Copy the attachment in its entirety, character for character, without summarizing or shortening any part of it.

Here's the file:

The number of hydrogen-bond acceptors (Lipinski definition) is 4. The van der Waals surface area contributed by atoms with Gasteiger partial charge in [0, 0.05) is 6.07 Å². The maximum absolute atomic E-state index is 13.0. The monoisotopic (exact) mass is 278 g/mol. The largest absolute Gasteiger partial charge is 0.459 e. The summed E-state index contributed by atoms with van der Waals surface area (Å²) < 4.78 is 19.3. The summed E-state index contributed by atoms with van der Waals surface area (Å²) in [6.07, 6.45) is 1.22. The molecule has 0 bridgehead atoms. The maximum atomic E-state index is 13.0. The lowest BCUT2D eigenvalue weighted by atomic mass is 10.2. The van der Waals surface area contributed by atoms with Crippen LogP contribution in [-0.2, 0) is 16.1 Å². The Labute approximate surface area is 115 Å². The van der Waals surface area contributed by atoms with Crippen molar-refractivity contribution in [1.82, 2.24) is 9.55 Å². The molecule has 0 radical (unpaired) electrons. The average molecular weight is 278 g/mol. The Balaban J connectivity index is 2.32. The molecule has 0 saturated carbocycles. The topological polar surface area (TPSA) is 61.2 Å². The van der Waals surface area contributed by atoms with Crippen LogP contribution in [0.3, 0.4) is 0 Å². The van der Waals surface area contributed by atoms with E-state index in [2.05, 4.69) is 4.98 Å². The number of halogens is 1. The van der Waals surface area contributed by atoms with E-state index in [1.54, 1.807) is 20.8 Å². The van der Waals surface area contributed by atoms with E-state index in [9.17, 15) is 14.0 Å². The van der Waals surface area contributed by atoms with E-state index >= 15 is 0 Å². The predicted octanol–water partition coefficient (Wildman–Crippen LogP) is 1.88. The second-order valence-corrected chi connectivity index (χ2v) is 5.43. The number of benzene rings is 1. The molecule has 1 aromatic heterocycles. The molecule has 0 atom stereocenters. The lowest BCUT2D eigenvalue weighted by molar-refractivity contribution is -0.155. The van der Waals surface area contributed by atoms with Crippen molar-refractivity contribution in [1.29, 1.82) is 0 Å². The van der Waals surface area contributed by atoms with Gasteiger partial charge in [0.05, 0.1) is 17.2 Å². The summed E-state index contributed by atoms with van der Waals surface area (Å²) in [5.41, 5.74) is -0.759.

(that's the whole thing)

The number of hydrogen-bond acceptors (Lipinski definition) is 4. The van der Waals surface area contributed by atoms with Gasteiger partial charge in [0, 0.05) is 6.07 Å². The maximum absolute atomic E-state index is 13.0. The monoisotopic (exact) mass is 278 g/mol. The largest absolute Gasteiger partial charge is 0.459 e. The summed E-state index contributed by atoms with van der Waals surface area (Å²) < 4.78 is 19.3. The summed E-state index contributed by atoms with van der Waals surface area (Å²) in [6.07, 6.45) is 1.22. The molecule has 0 bridgehead atoms. The maximum atomic E-state index is 13.0. The lowest BCUT2D eigenvalue weighted by atomic mass is 10.2. The van der Waals surface area contributed by atoms with Crippen LogP contribution in [-0.2, 0) is 16.1 Å². The Labute approximate surface area is 115 Å². The van der Waals surface area contributed by atoms with Crippen molar-refractivity contribution in [1.82, 2.24) is 9.55 Å². The molecule has 0 radical (unpaired) electrons. The average molecular weight is 278 g/mol. The Balaban J connectivity index is 2.32. The molecule has 0 saturated carbocycles. The topological polar surface area (TPSA) is 61.2 Å². The van der Waals surface area contributed by atoms with Crippen LogP contribution in [0.3, 0.4) is 0 Å². The van der Waals surface area contributed by atoms with E-state index in [2.05, 4.69) is 4.98 Å². The number of halogens is 1. The van der Waals surface area contributed by atoms with E-state index in [1.54, 1.807) is 20.8 Å². The van der Waals surface area contributed by atoms with E-state index in [9.17, 15) is 14.0 Å². The van der Waals surface area contributed by atoms with E-state index >= 15 is 0 Å². The predicted octanol–water partition coefficient (Wildman–Crippen LogP) is 1.88. The second-order valence-corrected chi connectivity index (χ2v) is 5.43. The number of benzene rings is 1. The molecule has 1 aromatic heterocycles. The molecule has 0 atom stereocenters. The lowest BCUT2D eigenvalue weighted by molar-refractivity contribution is -0.155. The van der Waals surface area contributed by atoms with Crippen molar-refractivity contribution in [1.29, 1.82) is 0 Å². The van der Waals surface area contributed by atoms with Gasteiger partial charge in [0.05, 0.1) is 17.2 Å². The summed E-state index contributed by atoms with van der Waals surface area (Å²) in [5.41, 5.74) is -0.759.